Why are house prices in Edinburgh rising faster than in most of the UK?
Why Are House Prices in Edinburgh Expected to Rise?
Barely a day seems to go by when Edinburgh isn’t topping a table in some way linked to future house price growth.
Property reports, from the likes of Hometrack HPI and Zoopla, often comment on the capital’s surging property values, and frequently forecast Edinburgh at the top of the table for future house price growth - leaving homeowners rejoicing while those struggling to get a foothold on the ladder lose out further.
But the reasons why these reports point to Edinburgh being at the top of the tree in terms of house price growth, aren’t always made clear. Let’s take a look at some of the factors that have led to the current boom period in Edinburgh.
In reality there are a number of contributors which are likely to cause house prices to rise more quickly in Edinburgh than in most other areas. Here, we look at three of the major drivers or house price growth in the Edinburgh property market.
Exacerbating the problem for buyers is today’s healthier ageing population, which is seeing residents staying in their homes for far longer than what has previously been the norm, keeping homes from being freed-up and put on the market.
Generally speaking, older people tend to live in smaller households and younger people in larger households so as the population ages, the average household size is expected to decrease. This means that projected growth in the number of households is even faster than projected population growth.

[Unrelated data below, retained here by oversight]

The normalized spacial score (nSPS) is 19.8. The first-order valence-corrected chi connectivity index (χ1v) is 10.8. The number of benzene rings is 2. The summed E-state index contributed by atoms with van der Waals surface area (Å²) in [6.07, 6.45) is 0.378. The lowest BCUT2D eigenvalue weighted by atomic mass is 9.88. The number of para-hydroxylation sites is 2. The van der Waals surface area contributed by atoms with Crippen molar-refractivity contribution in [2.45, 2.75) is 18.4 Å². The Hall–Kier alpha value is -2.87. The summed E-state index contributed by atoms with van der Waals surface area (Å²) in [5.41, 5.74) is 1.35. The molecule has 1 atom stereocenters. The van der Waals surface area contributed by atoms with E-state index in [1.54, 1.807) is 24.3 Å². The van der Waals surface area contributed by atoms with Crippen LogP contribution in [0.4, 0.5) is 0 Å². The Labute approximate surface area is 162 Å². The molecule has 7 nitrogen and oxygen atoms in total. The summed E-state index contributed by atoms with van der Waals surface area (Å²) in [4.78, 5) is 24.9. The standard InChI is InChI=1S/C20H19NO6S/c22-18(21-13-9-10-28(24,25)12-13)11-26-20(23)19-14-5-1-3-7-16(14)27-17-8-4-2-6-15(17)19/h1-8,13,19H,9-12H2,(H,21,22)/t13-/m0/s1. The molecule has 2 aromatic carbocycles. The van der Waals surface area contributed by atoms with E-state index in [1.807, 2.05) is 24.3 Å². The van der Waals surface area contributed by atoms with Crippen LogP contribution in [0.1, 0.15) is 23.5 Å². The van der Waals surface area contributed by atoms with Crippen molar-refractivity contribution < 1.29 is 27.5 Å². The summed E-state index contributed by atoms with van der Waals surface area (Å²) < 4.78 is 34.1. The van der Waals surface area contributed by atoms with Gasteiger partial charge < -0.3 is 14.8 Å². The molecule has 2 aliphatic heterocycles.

Projected growth in the number of households in Edinburgh and Midlothian over the coming two decades stands at 30 and 31% respectively – faster than in any other council area in Scotland.
In short, demographic shifts in Edinburgh have meant that demand for housing in the capital has been rising and is going to continue to rise sharply for some time to come.
One of the key causes of Edinburgh’s rising property costs is its tough planning conditions stemming from the city’s ancient history.
For instance, Edinburgh’s World Heritage status means that many of its buildings are listed, and much of its untouched land is labelled as conservation areas.
The strong protection over Edinburgh’s assets can be an obstacle for home builders, restricting both the types of properties that can be developed and where they can be developed too, limiting the amount of new homes being built.
Put simply, new homes are struggling to be built fast enough to meet rising demand.
It isn’t just about building houses, either. The infrastructure required to support new communities in terms of schools, transport links and libraries, for example, needs to be built as well making it even tougher to keep pace with the rising demand for homes.
Tourism and the Rise of Short-term Lets
Edinburgh’s standing as a top tourist destination is another factor that’s pushing house prices up.
Landlords have always been able to generate superior rental yields during the busy Festival period and the growth of sites like Airbnb has made it easier for investors to rent properties as short-term lets all year round.